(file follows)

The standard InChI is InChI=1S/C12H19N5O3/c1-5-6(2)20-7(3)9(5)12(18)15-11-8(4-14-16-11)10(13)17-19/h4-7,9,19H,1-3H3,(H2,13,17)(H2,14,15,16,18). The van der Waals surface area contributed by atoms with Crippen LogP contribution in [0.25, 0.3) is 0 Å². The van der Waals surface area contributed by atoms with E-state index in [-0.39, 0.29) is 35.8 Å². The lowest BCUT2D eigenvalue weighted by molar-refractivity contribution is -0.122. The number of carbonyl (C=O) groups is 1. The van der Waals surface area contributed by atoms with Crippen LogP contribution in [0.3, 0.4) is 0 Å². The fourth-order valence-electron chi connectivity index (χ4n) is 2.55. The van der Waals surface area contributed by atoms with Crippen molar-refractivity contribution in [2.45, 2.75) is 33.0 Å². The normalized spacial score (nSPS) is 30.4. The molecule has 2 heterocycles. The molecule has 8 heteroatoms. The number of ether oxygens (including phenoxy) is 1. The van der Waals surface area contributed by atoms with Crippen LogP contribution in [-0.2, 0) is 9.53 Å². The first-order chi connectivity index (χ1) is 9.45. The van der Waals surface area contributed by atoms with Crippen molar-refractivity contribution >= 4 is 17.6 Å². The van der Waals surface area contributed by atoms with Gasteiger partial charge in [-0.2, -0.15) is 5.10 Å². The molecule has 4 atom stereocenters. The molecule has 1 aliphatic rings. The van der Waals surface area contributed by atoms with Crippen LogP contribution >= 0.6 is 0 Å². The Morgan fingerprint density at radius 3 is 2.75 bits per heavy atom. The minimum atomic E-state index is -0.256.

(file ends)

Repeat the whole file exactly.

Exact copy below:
The standard InChI is InChI=1S/C12H19N5O3/c1-5-6(2)20-7(3)9(5)12(18)15-11-8(4-14-16-11)10(13)17-19/h4-7,9,19H,1-3H3,(H2,13,17)(H2,14,15,16,18). The van der Waals surface area contributed by atoms with Crippen LogP contribution in [0.25, 0.3) is 0 Å². The van der Waals surface area contributed by atoms with E-state index in [-0.39, 0.29) is 35.8 Å². The lowest BCUT2D eigenvalue weighted by molar-refractivity contribution is -0.122. The number of carbonyl (C=O) groups is 1. The van der Waals surface area contributed by atoms with Crippen LogP contribution in [0.3, 0.4) is 0 Å². The fourth-order valence-electron chi connectivity index (χ4n) is 2.55. The van der Waals surface area contributed by atoms with Crippen molar-refractivity contribution in [2.45, 2.75) is 33.0 Å². The normalized spacial score (nSPS) is 30.4. The molecule has 2 heterocycles. The molecule has 8 heteroatoms. The number of ether oxygens (including phenoxy) is 1. The van der Waals surface area contributed by atoms with Crippen LogP contribution in [-0.2, 0) is 9.53 Å². The first-order chi connectivity index (χ1) is 9.45. The van der Waals surface area contributed by atoms with Crippen molar-refractivity contribution >= 4 is 17.6 Å². The van der Waals surface area contributed by atoms with Gasteiger partial charge in [-0.2, -0.15) is 5.10 Å². The molecule has 4 atom stereocenters. The molecule has 1 aliphatic rings. The van der Waals surface area contributed by atoms with Crippen LogP contribution >= 0.6 is 0 Å². The Morgan fingerprint density at radius 3 is 2.75 bits per heavy atom. The minimum atomic E-state index is -0.256.